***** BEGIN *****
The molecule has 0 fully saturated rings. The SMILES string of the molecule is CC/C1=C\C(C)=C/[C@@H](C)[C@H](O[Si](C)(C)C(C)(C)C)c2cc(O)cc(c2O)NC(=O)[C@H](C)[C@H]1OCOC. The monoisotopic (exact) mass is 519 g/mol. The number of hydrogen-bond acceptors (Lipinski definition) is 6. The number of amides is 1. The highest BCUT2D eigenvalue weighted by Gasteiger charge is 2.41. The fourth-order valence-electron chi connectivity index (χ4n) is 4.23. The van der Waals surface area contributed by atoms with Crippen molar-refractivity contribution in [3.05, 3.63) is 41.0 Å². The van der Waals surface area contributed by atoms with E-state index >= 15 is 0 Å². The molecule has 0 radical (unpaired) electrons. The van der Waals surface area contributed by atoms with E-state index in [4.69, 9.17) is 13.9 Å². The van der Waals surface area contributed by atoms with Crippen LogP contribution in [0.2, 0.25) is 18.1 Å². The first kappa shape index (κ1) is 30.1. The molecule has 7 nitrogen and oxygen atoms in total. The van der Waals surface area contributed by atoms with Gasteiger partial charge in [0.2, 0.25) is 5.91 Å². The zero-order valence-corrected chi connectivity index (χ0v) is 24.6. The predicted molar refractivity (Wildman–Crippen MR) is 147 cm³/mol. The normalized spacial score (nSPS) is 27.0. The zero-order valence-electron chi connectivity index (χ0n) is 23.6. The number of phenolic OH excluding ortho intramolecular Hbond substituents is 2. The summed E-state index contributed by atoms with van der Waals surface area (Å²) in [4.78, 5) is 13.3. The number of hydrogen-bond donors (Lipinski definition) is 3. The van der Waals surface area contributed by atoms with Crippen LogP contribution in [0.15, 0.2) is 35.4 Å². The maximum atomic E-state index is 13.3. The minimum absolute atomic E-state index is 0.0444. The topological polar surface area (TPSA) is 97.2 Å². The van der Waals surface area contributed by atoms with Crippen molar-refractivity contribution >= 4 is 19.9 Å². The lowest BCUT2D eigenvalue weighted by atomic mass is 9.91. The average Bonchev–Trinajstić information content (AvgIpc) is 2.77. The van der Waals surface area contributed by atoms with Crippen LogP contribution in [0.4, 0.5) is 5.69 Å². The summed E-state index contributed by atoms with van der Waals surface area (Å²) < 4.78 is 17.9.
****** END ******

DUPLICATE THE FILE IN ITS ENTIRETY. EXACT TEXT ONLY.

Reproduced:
The molecule has 0 fully saturated rings. The SMILES string of the molecule is CC/C1=C\C(C)=C/[C@@H](C)[C@H](O[Si](C)(C)C(C)(C)C)c2cc(O)cc(c2O)NC(=O)[C@H](C)[C@H]1OCOC. The monoisotopic (exact) mass is 519 g/mol. The number of hydrogen-bond acceptors (Lipinski definition) is 6. The number of amides is 1. The highest BCUT2D eigenvalue weighted by Gasteiger charge is 2.41. The fourth-order valence-electron chi connectivity index (χ4n) is 4.23. The van der Waals surface area contributed by atoms with Crippen molar-refractivity contribution in [3.05, 3.63) is 41.0 Å². The van der Waals surface area contributed by atoms with E-state index >= 15 is 0 Å². The molecule has 0 radical (unpaired) electrons. The van der Waals surface area contributed by atoms with E-state index in [4.69, 9.17) is 13.9 Å². The van der Waals surface area contributed by atoms with Crippen LogP contribution in [0.2, 0.25) is 18.1 Å². The first kappa shape index (κ1) is 30.1. The molecule has 7 nitrogen and oxygen atoms in total. The van der Waals surface area contributed by atoms with Gasteiger partial charge in [0.2, 0.25) is 5.91 Å². The zero-order valence-corrected chi connectivity index (χ0v) is 24.6. The predicted molar refractivity (Wildman–Crippen MR) is 147 cm³/mol. The normalized spacial score (nSPS) is 27.0. The zero-order valence-electron chi connectivity index (χ0n) is 23.6. The number of phenolic OH excluding ortho intramolecular Hbond substituents is 2. The summed E-state index contributed by atoms with van der Waals surface area (Å²) in [4.78, 5) is 13.3. The number of hydrogen-bond donors (Lipinski definition) is 3. The van der Waals surface area contributed by atoms with Crippen LogP contribution in [0.15, 0.2) is 35.4 Å². The maximum atomic E-state index is 13.3. The minimum absolute atomic E-state index is 0.0444. The topological polar surface area (TPSA) is 97.2 Å². The van der Waals surface area contributed by atoms with Crippen molar-refractivity contribution >= 4 is 19.9 Å². The lowest BCUT2D eigenvalue weighted by atomic mass is 9.91. The average Bonchev–Trinajstić information content (AvgIpc) is 2.77. The van der Waals surface area contributed by atoms with Crippen LogP contribution in [0.4, 0.5) is 5.69 Å². The summed E-state index contributed by atoms with van der Waals surface area (Å²) < 4.78 is 17.9.